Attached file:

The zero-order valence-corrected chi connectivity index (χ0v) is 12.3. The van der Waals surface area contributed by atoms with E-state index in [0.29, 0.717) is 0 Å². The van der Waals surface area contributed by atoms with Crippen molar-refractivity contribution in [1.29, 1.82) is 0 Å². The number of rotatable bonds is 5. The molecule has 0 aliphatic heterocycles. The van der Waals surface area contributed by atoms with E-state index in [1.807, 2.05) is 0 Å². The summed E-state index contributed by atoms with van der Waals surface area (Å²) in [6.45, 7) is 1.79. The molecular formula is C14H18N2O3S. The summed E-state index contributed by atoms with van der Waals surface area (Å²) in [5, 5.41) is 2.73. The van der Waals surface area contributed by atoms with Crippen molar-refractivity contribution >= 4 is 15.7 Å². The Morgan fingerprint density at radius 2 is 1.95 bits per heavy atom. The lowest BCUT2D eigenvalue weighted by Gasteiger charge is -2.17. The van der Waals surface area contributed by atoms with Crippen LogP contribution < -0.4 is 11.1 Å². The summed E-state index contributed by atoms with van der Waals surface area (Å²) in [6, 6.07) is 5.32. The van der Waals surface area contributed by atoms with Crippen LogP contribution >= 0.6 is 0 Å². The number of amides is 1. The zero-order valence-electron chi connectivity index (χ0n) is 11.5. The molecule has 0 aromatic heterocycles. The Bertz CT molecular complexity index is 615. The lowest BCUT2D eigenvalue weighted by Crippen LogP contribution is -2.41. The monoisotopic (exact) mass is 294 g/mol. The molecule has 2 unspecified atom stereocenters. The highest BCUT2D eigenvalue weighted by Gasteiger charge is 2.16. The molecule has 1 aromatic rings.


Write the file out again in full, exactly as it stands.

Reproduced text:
The zero-order valence-corrected chi connectivity index (χ0v) is 12.3. The van der Waals surface area contributed by atoms with E-state index in [0.29, 0.717) is 0 Å². The van der Waals surface area contributed by atoms with Crippen molar-refractivity contribution in [1.29, 1.82) is 0 Å². The number of rotatable bonds is 5. The molecule has 0 aliphatic heterocycles. The van der Waals surface area contributed by atoms with E-state index in [1.807, 2.05) is 0 Å². The summed E-state index contributed by atoms with van der Waals surface area (Å²) in [6.45, 7) is 1.79. The molecular formula is C14H18N2O3S. The summed E-state index contributed by atoms with van der Waals surface area (Å²) in [5, 5.41) is 2.73. The van der Waals surface area contributed by atoms with Crippen molar-refractivity contribution >= 4 is 15.7 Å². The Morgan fingerprint density at radius 2 is 1.95 bits per heavy atom. The lowest BCUT2D eigenvalue weighted by Gasteiger charge is -2.17. The van der Waals surface area contributed by atoms with Crippen LogP contribution < -0.4 is 11.1 Å². The summed E-state index contributed by atoms with van der Waals surface area (Å²) in [6, 6.07) is 5.32. The van der Waals surface area contributed by atoms with Crippen LogP contribution >= 0.6 is 0 Å². The number of amides is 1. The zero-order valence-electron chi connectivity index (χ0n) is 11.5. The molecule has 0 aromatic heterocycles. The Bertz CT molecular complexity index is 615. The lowest BCUT2D eigenvalue weighted by Crippen LogP contribution is -2.41. The monoisotopic (exact) mass is 294 g/mol. The molecule has 2 unspecified atom stereocenters. The highest BCUT2D eigenvalue weighted by Gasteiger charge is 2.16. The molecule has 1 aromatic rings.